Joseph Dow's History of Hampton: DEBATABLE GROUND

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At this time, or a little earlier, there was a lawsuit between Mr. Samuel Dudley, of Exeter, and John Garland, of Hampton, concerning a tract of meadow, which the latter claimed, by virtue of a grant from the town of Hampton, but which the former claimed, as belonging to Exeter. The case was tried in the county court, and an appeal was taken to the Court of Assistants. Before the time for trial, John Garland died, and the town took up the case, appointing Nathaniel Weare as its agent, to defend the grant to the heirs of the grantee. It was virtually a controversy between the two towns.

On the 25th of April, 1672, the freeman of Hampton, desiring to compromise, chose Capt. Christopher Hussey, Ens. John Sanborn, and Mr. Samuel Dalton, not only to treat with Mr. Dudley and Mr. Gilman in regard to this suit, but, provided the town of Exeter would give these two men like powers, to settle the whole question of border disputes.

No satisfactory settlement having been reached on the 10th of May, Henry Roby was appointed attorney for Hampton, to manage the case at law, which was to be transferred to the General Court at the next session. Mr. Seaborn Cotton and Samuel Dalton were appointed, to give him all the assistance possible, either at Hampton or Boston, as the case might require.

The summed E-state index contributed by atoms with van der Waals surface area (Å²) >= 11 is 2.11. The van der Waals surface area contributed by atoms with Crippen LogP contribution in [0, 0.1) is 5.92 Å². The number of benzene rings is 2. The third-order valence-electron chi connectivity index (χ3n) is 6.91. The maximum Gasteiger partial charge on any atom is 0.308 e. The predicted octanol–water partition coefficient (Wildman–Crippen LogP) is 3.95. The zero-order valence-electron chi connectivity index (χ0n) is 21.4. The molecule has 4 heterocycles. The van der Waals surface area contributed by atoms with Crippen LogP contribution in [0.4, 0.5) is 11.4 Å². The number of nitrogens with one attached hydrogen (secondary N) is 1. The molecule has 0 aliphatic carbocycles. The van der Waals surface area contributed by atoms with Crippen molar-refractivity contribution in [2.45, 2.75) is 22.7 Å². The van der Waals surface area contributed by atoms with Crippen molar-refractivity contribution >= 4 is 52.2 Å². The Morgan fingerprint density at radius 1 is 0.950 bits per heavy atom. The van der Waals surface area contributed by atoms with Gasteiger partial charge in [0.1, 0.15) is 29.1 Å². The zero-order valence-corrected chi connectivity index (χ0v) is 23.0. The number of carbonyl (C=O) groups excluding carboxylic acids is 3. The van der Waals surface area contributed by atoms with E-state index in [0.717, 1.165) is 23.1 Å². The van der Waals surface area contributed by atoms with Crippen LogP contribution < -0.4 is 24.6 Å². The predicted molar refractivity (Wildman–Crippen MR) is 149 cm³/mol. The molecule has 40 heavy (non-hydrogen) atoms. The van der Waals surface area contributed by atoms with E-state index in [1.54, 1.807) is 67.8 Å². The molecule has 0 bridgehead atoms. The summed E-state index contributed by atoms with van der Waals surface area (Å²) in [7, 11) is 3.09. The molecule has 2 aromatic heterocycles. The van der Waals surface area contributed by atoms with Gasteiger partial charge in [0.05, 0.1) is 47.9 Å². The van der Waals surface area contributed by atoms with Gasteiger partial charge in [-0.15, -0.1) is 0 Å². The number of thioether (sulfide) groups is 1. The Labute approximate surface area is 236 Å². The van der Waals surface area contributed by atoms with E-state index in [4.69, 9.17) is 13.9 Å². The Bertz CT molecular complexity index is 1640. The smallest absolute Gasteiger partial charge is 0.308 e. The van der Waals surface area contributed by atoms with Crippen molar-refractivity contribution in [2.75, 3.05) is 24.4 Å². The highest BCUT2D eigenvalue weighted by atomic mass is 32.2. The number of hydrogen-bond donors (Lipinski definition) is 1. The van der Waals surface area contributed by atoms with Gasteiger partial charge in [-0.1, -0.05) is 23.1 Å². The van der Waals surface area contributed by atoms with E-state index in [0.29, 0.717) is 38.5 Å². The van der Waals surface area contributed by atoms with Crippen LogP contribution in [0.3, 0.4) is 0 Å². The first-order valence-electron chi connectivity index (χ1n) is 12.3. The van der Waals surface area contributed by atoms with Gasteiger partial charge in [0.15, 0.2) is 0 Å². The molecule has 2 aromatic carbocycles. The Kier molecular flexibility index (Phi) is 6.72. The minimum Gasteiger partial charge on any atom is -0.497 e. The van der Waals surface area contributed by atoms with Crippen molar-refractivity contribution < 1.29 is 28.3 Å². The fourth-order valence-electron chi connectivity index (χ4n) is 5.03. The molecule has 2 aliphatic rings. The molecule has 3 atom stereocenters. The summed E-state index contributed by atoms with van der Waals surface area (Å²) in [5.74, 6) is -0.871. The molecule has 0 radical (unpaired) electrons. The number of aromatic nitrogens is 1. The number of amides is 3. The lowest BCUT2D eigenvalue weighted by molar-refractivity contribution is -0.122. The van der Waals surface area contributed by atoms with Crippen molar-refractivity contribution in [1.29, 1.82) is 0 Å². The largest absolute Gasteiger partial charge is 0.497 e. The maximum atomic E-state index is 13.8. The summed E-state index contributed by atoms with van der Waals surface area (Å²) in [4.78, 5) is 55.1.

The very next day, however, an agreement was effected, the committee for Hampton covenanting with Mr. Dudley and Mr. Gilman, that they should have sixty acres of land in Hampton, adjoining to Exeter, lying eastward of the foot-path--an old Indian path--leading to Salisbury, to be laid out by Lieut. Ralph Hall, of Exeter and Mr. Samuel Dalton, of Hampton; provided, however, that if they should alienate it, Hampton men should have the refusal of it, "paying as any other chapman would do." Minor difficulties were satisfactorily adjusted, and the land was laid out on the 24th of June following.

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